survival, the company could leverage expansion opportunities by moving into smaller cities or places that

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don’t have taxi service; buying or running taxis out of business; or delivering people and packages, dry
cleaning, or groceries. There is no shortage of ideas; however, taking the taxi services on directly (as with
UberX) has not been a universally successful move. The judge (if not jury) is still out on whether Uber will
succeed in disrupting the taxi industry. For more information and some useful observations on the how the
taxi industry is largely controlled by big investors and is rarely a “mom-and-pop” operation, instructors could
share this link to Emily Badger’s June 20, 2014, Washington Post Wonkblog article:
http://www.washingtonpost.com/blogs/wonkblog/wp/2014/06/20/taxi-medallions-have-been-the-best-
investment-in-america-for-years-now-uber-may-be-changing-that.
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4. Was surge pricing a distraction or a core part of the business model?

Surge pricing seems to have attracted more negative reaction than positive. The idea that Uber would
bring more drivers into the market by increasing prices makes economic sense, but it is unclear whether it
worked to actually increase the number of drivers. Further, the company seems to have reduced the extreme
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multiples it used in the beginning (8 times the normal rate) to what most consumers would perceive as more
reasonable multiples (1.5 to 2 times the normal rate). In the end, Uber seemed to do a better job of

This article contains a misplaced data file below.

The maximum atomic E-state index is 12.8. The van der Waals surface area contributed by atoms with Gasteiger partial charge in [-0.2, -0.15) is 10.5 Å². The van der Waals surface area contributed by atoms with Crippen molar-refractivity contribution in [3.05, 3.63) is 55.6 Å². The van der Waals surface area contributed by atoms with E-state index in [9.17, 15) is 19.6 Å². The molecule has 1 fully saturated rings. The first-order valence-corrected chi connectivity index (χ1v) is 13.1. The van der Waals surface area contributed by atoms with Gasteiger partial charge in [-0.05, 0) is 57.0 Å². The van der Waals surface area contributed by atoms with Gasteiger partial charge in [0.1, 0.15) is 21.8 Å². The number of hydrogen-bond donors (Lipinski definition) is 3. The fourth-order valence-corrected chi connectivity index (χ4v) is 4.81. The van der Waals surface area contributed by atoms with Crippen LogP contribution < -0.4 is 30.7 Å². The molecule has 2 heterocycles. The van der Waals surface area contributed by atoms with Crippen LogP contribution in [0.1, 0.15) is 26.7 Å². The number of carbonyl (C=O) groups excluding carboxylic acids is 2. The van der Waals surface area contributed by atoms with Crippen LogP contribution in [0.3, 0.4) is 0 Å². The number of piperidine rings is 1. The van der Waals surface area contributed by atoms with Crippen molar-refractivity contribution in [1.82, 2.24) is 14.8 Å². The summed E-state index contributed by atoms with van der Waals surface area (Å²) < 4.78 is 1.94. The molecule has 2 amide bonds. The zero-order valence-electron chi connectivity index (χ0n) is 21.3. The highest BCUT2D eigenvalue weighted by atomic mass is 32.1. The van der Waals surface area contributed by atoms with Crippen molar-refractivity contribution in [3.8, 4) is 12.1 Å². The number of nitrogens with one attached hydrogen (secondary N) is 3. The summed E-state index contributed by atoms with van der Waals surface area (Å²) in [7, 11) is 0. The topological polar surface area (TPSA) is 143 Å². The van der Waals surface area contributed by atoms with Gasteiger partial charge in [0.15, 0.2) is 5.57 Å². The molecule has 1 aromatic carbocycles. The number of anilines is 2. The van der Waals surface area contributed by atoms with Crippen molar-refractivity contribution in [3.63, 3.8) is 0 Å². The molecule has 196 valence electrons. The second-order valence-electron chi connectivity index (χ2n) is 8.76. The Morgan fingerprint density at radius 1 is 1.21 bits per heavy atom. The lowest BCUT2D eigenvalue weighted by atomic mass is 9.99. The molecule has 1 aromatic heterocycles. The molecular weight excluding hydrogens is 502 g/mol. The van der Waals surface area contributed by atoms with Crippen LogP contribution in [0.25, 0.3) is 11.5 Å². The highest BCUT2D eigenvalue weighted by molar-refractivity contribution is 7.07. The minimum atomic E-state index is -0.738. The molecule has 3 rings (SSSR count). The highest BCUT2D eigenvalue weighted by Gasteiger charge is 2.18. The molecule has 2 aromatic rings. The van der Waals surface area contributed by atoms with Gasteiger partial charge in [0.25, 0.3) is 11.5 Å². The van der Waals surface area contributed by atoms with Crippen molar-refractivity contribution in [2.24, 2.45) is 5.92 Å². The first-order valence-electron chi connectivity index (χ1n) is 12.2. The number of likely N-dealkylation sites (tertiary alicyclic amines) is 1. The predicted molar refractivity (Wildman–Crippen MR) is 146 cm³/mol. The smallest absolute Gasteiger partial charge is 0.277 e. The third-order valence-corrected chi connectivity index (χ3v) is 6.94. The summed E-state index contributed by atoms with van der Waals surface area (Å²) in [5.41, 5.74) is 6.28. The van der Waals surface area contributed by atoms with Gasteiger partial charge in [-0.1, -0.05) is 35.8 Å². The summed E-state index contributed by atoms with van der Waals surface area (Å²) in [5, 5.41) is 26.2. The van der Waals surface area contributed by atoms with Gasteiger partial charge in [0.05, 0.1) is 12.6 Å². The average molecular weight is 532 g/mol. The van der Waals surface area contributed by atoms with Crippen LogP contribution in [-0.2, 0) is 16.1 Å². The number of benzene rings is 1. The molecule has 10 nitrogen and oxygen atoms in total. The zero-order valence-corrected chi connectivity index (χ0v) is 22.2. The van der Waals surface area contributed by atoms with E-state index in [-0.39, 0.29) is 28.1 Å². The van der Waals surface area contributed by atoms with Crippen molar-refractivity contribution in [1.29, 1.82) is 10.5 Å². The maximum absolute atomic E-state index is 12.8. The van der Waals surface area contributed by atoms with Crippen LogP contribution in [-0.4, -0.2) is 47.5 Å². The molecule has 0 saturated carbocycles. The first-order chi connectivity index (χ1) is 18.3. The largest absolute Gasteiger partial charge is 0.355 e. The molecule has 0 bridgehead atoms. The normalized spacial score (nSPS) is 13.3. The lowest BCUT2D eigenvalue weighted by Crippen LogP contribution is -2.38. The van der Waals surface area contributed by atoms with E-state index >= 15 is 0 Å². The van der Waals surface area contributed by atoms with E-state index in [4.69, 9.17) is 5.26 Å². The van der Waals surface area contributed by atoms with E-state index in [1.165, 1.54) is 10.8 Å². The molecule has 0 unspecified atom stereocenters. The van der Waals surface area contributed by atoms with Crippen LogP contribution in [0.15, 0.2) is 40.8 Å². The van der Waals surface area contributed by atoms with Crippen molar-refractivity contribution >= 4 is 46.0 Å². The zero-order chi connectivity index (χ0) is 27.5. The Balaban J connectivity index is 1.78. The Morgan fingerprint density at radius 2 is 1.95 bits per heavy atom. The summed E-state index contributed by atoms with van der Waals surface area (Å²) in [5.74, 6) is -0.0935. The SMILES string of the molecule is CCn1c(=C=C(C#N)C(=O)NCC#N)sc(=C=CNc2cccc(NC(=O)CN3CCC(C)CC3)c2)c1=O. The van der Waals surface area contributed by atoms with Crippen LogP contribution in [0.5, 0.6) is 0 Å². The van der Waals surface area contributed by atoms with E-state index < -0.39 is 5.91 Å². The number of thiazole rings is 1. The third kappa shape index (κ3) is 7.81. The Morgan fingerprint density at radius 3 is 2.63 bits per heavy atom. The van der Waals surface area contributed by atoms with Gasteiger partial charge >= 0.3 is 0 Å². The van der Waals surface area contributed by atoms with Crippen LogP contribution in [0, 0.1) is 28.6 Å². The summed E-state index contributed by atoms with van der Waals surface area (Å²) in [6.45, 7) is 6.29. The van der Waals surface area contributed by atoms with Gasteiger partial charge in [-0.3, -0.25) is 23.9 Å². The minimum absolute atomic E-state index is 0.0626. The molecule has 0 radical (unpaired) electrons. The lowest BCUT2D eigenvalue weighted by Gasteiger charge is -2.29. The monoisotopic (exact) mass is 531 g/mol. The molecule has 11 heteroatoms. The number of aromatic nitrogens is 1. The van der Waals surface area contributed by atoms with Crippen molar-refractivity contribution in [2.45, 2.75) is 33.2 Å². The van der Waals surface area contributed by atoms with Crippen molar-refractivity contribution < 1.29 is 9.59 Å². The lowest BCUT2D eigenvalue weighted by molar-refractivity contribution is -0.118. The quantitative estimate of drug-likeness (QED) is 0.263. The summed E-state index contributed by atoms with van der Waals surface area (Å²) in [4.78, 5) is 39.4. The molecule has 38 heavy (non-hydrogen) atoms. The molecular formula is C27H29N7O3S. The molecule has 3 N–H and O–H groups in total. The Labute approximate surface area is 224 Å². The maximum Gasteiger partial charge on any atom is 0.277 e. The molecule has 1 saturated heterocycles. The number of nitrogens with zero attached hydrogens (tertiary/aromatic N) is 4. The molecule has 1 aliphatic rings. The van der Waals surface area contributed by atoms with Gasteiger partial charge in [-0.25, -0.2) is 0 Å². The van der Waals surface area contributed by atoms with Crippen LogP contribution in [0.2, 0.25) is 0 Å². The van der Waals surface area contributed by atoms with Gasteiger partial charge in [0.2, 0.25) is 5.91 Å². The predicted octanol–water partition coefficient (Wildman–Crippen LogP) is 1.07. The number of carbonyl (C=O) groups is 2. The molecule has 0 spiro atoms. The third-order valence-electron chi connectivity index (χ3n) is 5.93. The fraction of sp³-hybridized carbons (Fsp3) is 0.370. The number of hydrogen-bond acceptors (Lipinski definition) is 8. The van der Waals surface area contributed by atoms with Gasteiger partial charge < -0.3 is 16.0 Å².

communicating the reasons for the “surge” and providing confirmation that customers understood pricing
before they booked than it did convincing users it had increased the number of available rides.

5. Why did the use of social media fail Uber in Seattle?

When local governments wanted to pass regulation to directly affect ride-share firms, Uber countered
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that it was not a transportation company but a network that merely connected drivers and passengers, much as
travel websites linked passengers and airlines. Uber reached out to users on Twitter, Facebook, YouTube, and
its website to lobby public officials on its behalf. Although certainly some users supported the firm’s efforts,
Uber lost its fight to remain unregulated in Seattle (ride-share firms were limited to using 150 cars at one
time) but the social media battle continued.

Students will likely offer several reasons why Uber’s efforts failed. For example, someone might note that
social media can be extremely effective at uniting people to remove dictators (Hosni Mubarak in Egypt), seek
donors for transplants (Chris Strouth’s plea for a kidney), commit random acts of kindness (pay it forward by
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buying a meal or paying a toll for the person behind you), or connect for social good initiatives (the United
Nations Social Good Summit). But is the medium really as effective at uniting for a commercial effort that
may not be accessible to the average person? For the most part, the average passenger needing a ride may not
be able to afford Uber’s services. Uber is still probably only relevant to those with higher incomes. Is that
sufficient for a real social movement?

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There may be someone who notes that Uber’s social media efforts might be more effective at motivating
and recruiting drivers for UberX than rallying the faithful to become activists on the firm’s account.

Given the importance of maintaining good public relations in order to achieve the regulatory freedom
that Uber needs, UberX might have been necessary to attract a larger cadre of users to its UberBlack and

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other less-regulated services.

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617.783.7860.